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Authentication Header, AH, Internet Protocol Security IPSec

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The Authentication Header (AH) is an IPSec protocol that provides data integrity, data origin authentication, and optional anti-replay services to IP. Authentication Header (AH) does not provide any data confidentiality (Data encryption). Since Authentication Header (AH) does not provide confidentiality, there is no need for an encryption algorithm. AH protocol is specified in RFC 2402.

Authentication Header (AH) is an IP protocol and has been assigned the protocol number 51 by IANA. In the IP header of Authentication Header (AH) protected datagram, the 8-bit protocol field will be 51, indicating that following the IP header is an Authentication Header (AH) header.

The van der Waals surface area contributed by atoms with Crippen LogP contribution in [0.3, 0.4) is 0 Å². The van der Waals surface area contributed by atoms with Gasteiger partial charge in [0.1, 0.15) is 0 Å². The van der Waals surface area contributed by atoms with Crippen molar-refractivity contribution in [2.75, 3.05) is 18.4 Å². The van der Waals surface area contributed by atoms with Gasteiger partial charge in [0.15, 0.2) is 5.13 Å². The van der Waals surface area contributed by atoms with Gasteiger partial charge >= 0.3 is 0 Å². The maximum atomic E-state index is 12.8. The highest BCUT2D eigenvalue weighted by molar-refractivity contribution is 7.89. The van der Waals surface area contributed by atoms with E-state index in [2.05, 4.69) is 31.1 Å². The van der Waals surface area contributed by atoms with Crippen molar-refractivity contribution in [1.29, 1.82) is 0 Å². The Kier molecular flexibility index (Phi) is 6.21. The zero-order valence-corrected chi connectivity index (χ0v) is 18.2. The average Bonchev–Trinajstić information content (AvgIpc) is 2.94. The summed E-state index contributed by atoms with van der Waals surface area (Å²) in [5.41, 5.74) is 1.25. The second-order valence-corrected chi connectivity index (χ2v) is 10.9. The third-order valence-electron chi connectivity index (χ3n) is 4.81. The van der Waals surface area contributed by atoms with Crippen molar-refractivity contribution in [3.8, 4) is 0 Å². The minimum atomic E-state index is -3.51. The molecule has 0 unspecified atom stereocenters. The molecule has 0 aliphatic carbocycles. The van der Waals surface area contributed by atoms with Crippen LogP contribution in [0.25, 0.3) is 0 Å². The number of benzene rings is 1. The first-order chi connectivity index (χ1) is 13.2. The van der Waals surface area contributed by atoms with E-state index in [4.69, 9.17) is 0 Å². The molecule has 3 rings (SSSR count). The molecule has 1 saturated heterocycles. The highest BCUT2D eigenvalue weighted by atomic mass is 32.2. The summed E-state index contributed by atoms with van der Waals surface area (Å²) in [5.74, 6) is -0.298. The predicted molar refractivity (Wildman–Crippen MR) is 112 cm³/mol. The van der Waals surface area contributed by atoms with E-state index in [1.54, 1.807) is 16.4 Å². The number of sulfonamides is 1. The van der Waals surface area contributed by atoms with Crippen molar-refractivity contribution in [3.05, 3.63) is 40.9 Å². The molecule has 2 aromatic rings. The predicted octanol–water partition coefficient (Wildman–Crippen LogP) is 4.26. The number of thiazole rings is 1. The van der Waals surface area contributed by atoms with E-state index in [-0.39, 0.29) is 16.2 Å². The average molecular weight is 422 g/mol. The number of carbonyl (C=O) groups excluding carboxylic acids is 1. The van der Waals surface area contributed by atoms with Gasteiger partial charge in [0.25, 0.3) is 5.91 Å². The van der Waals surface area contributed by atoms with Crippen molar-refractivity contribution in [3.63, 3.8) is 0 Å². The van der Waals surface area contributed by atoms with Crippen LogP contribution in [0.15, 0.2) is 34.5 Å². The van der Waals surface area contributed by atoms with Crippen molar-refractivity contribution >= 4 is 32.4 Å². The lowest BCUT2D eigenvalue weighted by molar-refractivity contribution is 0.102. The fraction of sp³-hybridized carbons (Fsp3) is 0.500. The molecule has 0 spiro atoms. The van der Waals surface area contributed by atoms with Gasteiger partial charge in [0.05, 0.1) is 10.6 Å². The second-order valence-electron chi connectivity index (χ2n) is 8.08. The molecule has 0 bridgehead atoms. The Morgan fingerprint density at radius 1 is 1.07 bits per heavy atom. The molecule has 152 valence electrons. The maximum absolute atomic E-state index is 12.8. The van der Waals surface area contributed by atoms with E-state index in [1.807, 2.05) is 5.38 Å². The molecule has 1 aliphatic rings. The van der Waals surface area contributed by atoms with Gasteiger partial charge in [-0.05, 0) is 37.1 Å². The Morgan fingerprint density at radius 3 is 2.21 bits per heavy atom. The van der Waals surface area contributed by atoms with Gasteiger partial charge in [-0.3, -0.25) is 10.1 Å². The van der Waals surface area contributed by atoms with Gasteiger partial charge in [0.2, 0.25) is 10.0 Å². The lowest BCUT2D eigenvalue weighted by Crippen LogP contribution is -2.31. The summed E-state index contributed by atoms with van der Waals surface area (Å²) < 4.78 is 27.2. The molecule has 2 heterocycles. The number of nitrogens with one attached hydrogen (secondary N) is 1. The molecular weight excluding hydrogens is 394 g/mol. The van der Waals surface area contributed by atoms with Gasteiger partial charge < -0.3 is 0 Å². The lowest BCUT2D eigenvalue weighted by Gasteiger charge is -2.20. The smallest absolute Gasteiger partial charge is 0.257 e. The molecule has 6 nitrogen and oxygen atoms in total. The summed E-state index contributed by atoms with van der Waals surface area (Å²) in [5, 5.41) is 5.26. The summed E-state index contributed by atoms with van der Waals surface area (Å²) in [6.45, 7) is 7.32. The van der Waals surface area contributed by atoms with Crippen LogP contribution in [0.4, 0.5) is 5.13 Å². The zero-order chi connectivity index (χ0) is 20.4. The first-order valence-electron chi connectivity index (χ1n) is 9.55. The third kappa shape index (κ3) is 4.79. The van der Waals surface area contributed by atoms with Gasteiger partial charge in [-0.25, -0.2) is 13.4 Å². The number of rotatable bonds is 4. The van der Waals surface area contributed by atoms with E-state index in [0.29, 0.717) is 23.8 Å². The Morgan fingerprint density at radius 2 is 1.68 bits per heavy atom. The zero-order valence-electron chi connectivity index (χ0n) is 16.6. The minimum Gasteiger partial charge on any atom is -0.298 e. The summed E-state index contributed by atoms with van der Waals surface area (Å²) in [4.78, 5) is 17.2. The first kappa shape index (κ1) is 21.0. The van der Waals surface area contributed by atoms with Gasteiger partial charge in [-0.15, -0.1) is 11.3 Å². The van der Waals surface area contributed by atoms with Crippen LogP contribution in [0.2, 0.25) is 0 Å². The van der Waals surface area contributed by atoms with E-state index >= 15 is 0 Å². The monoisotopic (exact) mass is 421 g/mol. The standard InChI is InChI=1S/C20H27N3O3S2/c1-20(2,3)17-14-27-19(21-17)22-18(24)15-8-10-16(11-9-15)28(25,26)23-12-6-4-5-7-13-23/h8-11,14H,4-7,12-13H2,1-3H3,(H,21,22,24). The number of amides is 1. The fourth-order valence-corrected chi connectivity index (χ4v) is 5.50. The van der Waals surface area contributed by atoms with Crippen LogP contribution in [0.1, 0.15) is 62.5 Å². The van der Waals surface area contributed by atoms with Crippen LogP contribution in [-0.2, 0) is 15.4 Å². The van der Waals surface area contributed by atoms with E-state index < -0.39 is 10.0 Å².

Authentication Header - AH - Header

Figure 6: Authentication Header (AH) - Header

Next Header: Next header field points to next protocol header that follows the AH header. It can be a Encapsulating Security Payload (ESP) header, a TCP header or a UDP header (depending on the network application).

Payload Length: specifies the length of AH in 32-bit words (4-byte units), minus 2.

RESERVED: This field is currently set to 0, reserved for future use.

Security Parameter Index (SPI): The Security Parameter Index (SPI) field contains the Security Parameter Index, is used to identify the security association used to authenticate this packet.

Sequence Number: Sequence Number field is the number of messages sent from the sender to the receiver using the current SA. The initial value of the counter is 1. The function of this field is to enable replay protection, if required.

Authentication Data: The Authentication Data field contains the result of the Integrity Check Value calculation, that can be used by the receiver to check the authentication and integrity of the packet. This field is padded to make total length of the AH is an exact number of 32-bit words. RFC 2402 requires that all AH implementations support at least HMAC-MD5-96 and HMAC-SHA1-96.

              Jajish Thomason Google+
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